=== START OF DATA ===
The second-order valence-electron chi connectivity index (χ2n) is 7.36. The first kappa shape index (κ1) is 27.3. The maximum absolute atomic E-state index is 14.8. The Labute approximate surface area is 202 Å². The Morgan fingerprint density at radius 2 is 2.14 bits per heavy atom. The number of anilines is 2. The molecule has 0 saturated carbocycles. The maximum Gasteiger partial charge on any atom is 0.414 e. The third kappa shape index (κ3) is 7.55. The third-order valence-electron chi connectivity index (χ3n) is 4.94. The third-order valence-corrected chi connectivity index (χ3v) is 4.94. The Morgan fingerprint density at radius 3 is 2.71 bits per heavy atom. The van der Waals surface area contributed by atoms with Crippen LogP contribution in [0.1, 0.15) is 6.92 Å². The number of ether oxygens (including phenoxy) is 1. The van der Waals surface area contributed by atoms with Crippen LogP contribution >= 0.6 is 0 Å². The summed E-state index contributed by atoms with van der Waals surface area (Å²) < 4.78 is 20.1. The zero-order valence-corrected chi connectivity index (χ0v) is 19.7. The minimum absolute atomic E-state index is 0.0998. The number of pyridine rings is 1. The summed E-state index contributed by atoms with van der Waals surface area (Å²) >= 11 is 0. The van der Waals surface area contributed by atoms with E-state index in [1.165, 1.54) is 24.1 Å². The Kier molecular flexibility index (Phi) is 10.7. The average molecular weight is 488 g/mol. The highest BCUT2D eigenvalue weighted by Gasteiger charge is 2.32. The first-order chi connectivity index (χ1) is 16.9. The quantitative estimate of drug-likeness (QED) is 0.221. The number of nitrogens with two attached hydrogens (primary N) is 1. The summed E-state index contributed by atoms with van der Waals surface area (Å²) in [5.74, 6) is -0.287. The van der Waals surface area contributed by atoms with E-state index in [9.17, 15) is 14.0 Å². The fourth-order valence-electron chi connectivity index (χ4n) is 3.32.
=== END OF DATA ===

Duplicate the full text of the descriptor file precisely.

The second-order valence-electron chi connectivity index (χ2n) is 7.36. The first kappa shape index (κ1) is 27.3. The maximum absolute atomic E-state index is 14.8. The Labute approximate surface area is 202 Å². The Morgan fingerprint density at radius 2 is 2.14 bits per heavy atom. The number of anilines is 2. The molecule has 0 saturated carbocycles. The maximum Gasteiger partial charge on any atom is 0.414 e. The third kappa shape index (κ3) is 7.55. The third-order valence-electron chi connectivity index (χ3n) is 4.94. The third-order valence-corrected chi connectivity index (χ3v) is 4.94. The Morgan fingerprint density at radius 3 is 2.71 bits per heavy atom. The van der Waals surface area contributed by atoms with Crippen LogP contribution in [0.1, 0.15) is 6.92 Å². The number of ether oxygens (including phenoxy) is 1. The van der Waals surface area contributed by atoms with Crippen LogP contribution >= 0.6 is 0 Å². The summed E-state index contributed by atoms with van der Waals surface area (Å²) < 4.78 is 20.1. The zero-order valence-corrected chi connectivity index (χ0v) is 19.7. The minimum absolute atomic E-state index is 0.0998. The number of pyridine rings is 1. The summed E-state index contributed by atoms with van der Waals surface area (Å²) >= 11 is 0. The van der Waals surface area contributed by atoms with E-state index in [1.165, 1.54) is 24.1 Å². The Kier molecular flexibility index (Phi) is 10.7. The average molecular weight is 488 g/mol. The highest BCUT2D eigenvalue weighted by Gasteiger charge is 2.32. The first-order chi connectivity index (χ1) is 16.9. The quantitative estimate of drug-likeness (QED) is 0.221. The number of nitrogens with two attached hydrogens (primary N) is 1. The summed E-state index contributed by atoms with van der Waals surface area (Å²) in [5.74, 6) is -0.287. The van der Waals surface area contributed by atoms with E-state index in [9.17, 15) is 14.0 Å². The fourth-order valence-electron chi connectivity index (χ4n) is 3.32.